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Poster Presentations: Tuesday, October 25, 2011 |

Body Mass Index Is Not a Risk Factor for Mortality in the Surgical Intensive Care Unit FREE TO VIEW

Adam Khader, MD; Garry Ritter, MPH; Rajeev Gupta, MD; Denis Knobel, MD; Gary Deutsch, MD; Corrado Marini, MD; Rafael Barrera, MD
Chest. 2011;140(4_MeetingAbstracts):364A. doi:10.1378/chest.1118889
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Abstract

PURPOSE: Multiple factors contribute to morbidity and mortality in acutely ill patients requiring intensive care monitoring. Pre-hospitalization factors, chronic conditions, acuity of presentation and progression of disease, have been incorporated into survival predictive models. Body mass index (BMI) is not used in these models as a possible risk factor. We compare the relationship between BMI on hospital mortality of surgical ICU patients.

METHODS: We analyzed 1860 patients, admitted to our institution’s surgical intensive care unit (SICU). Patients who did not undergo surgery and patients under the age of 18, were excluded from the analysis. The effect of BMI on mortality was assessed using the area under the receiver operating characteristic curves (AUC). The data were further stratified to discriminate the effect of BMI on groups with pre-determined risk factors; age and type of admission (elective vs. emergency surgery)

RESULTS: Thirty day hospital mortality was 10.3%. The hospital mortality for under weight patients (BMI<20), normal weight (BMI 20-25), overweight (BMI 25-30), obese (BMI 30-35), severely obese (BMI 35-50), and super-obese (BMI> 50) were 15.0%, 10.7%, 8.2%, 9.0%, 12.9%, 22.2% respectively. The comparison between the different weight groups did not yield statistical significance. There was no association between the BMI and mortality as demonstrated by the area under the receiver operating characteristic curve (AUROCC), 0.48. The relationship between BMI and mortality was further examined by calculating the AUROCC after stratifying patients in elective surgery, emergency surgery, patients younger and older than 75 years of age, which consistently showed no association, with values ranging from 0.46 to 0.53.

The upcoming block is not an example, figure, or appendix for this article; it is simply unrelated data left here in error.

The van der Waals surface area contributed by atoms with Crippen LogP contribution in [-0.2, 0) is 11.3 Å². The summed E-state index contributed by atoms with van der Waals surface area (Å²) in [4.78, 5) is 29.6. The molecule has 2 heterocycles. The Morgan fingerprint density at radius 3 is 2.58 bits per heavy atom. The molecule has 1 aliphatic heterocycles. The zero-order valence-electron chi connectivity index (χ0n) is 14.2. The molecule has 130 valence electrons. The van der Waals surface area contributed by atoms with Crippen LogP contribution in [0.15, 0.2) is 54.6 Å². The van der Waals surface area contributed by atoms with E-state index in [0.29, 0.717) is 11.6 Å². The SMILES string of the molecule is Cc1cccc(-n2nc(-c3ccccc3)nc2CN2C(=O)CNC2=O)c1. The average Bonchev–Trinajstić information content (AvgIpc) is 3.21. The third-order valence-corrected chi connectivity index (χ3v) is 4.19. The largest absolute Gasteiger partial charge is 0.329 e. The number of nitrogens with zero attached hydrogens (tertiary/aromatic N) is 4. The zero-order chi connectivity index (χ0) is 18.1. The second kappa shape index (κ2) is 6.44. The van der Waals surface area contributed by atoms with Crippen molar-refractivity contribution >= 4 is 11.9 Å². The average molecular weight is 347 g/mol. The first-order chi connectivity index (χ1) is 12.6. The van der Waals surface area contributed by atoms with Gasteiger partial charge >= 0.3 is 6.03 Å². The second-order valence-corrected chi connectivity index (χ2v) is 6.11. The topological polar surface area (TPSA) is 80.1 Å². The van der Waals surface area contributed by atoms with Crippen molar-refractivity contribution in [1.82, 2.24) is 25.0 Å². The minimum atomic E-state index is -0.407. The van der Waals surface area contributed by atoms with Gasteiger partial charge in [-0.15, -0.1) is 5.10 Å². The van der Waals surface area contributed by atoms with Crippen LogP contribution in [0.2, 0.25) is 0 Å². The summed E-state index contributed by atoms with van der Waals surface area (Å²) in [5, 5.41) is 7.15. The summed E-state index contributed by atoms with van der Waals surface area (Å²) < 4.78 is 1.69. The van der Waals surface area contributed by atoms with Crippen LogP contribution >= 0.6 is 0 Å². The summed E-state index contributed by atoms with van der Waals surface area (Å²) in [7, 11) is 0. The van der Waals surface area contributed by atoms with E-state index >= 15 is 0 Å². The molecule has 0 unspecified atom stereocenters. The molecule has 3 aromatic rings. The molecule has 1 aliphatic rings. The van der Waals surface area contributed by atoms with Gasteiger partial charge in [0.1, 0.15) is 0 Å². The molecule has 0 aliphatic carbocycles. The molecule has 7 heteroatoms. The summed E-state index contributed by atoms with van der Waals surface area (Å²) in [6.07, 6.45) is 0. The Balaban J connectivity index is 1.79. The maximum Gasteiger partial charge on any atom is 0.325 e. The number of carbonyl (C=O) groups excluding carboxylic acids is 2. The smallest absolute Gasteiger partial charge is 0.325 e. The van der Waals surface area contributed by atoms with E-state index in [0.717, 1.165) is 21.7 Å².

CONCLUSIONS: At our institution, there was a trend towards increased mortality for underweight, obese, and severely obese patients, which was not statistically significant when compared to patients of normal weight. There was no association between mortality and BMI.

CLINICAL IMPLICATIONS: BMI is not an independent factor associated with hospital mortality for patients admitted to the surgical ICU.

DISCLOSURE: The following authors have nothing to disclose: Adam Khader, Garry Ritter, Rajeev Gupta, Denis Knobel, Gary Deutsch, Corrado Marini, Rafael Barrera

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